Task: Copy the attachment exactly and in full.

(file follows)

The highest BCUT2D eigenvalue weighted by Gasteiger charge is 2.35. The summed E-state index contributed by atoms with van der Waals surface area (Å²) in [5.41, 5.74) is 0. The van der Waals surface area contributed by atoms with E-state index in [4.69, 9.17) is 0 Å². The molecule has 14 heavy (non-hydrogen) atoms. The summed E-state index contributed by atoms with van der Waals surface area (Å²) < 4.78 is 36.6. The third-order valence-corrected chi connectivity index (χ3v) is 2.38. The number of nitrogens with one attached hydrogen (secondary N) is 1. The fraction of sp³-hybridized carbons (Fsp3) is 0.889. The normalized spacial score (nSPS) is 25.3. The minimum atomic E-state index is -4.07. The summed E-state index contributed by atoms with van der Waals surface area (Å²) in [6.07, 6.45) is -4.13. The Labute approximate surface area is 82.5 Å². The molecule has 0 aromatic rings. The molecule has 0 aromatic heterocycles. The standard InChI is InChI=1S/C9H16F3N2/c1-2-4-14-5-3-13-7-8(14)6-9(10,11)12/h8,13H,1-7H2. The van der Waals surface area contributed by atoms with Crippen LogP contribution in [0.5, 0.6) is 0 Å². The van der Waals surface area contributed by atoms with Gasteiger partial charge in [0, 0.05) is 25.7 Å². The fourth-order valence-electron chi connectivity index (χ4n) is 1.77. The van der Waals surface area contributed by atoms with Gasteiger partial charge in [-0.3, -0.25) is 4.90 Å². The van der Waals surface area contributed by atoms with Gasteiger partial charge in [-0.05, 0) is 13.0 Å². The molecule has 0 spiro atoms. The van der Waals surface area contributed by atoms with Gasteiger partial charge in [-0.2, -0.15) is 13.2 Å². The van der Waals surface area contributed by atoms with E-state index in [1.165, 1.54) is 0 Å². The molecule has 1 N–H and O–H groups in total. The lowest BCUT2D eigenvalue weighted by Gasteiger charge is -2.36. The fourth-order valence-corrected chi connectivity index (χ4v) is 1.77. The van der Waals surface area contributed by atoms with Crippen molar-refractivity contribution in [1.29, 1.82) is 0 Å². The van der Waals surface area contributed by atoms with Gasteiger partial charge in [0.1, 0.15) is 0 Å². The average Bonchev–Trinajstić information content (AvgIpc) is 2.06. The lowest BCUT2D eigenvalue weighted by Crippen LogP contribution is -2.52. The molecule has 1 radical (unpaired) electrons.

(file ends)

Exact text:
The highest BCUT2D eigenvalue weighted by Gasteiger charge is 2.35. The summed E-state index contributed by atoms with van der Waals surface area (Å²) in [5.41, 5.74) is 0. The van der Waals surface area contributed by atoms with E-state index in [4.69, 9.17) is 0 Å². The molecule has 14 heavy (non-hydrogen) atoms. The summed E-state index contributed by atoms with van der Waals surface area (Å²) < 4.78 is 36.6. The third-order valence-corrected chi connectivity index (χ3v) is 2.38. The number of nitrogens with one attached hydrogen (secondary N) is 1. The fraction of sp³-hybridized carbons (Fsp3) is 0.889. The normalized spacial score (nSPS) is 25.3. The minimum atomic E-state index is -4.07. The summed E-state index contributed by atoms with van der Waals surface area (Å²) in [6.07, 6.45) is -4.13. The Labute approximate surface area is 82.5 Å². The molecule has 0 aromatic rings. The molecule has 0 aromatic heterocycles. The standard InChI is InChI=1S/C9H16F3N2/c1-2-4-14-5-3-13-7-8(14)6-9(10,11)12/h8,13H,1-7H2. The van der Waals surface area contributed by atoms with Crippen LogP contribution in [0.5, 0.6) is 0 Å². The van der Waals surface area contributed by atoms with Gasteiger partial charge in [0, 0.05) is 25.7 Å². The fourth-order valence-electron chi connectivity index (χ4n) is 1.77. The van der Waals surface area contributed by atoms with Gasteiger partial charge in [-0.3, -0.25) is 4.90 Å². The van der Waals surface area contributed by atoms with Gasteiger partial charge in [-0.05, 0) is 13.0 Å². The molecule has 0 spiro atoms. The van der Waals surface area contributed by atoms with Gasteiger partial charge in [-0.2, -0.15) is 13.2 Å². The van der Waals surface area contributed by atoms with E-state index in [1.165, 1.54) is 0 Å². The molecule has 1 N–H and O–H groups in total. The lowest BCUT2D eigenvalue weighted by Gasteiger charge is -2.36. The fourth-order valence-corrected chi connectivity index (χ4v) is 1.77. The van der Waals surface area contributed by atoms with Crippen molar-refractivity contribution in [1.29, 1.82) is 0 Å². The van der Waals surface area contributed by atoms with Gasteiger partial charge in [0.1, 0.15) is 0 Å². The average Bonchev–Trinajstić information content (AvgIpc) is 2.06. The lowest BCUT2D eigenvalue weighted by Crippen LogP contribution is -2.52. The molecule has 1 radical (unpaired) electrons.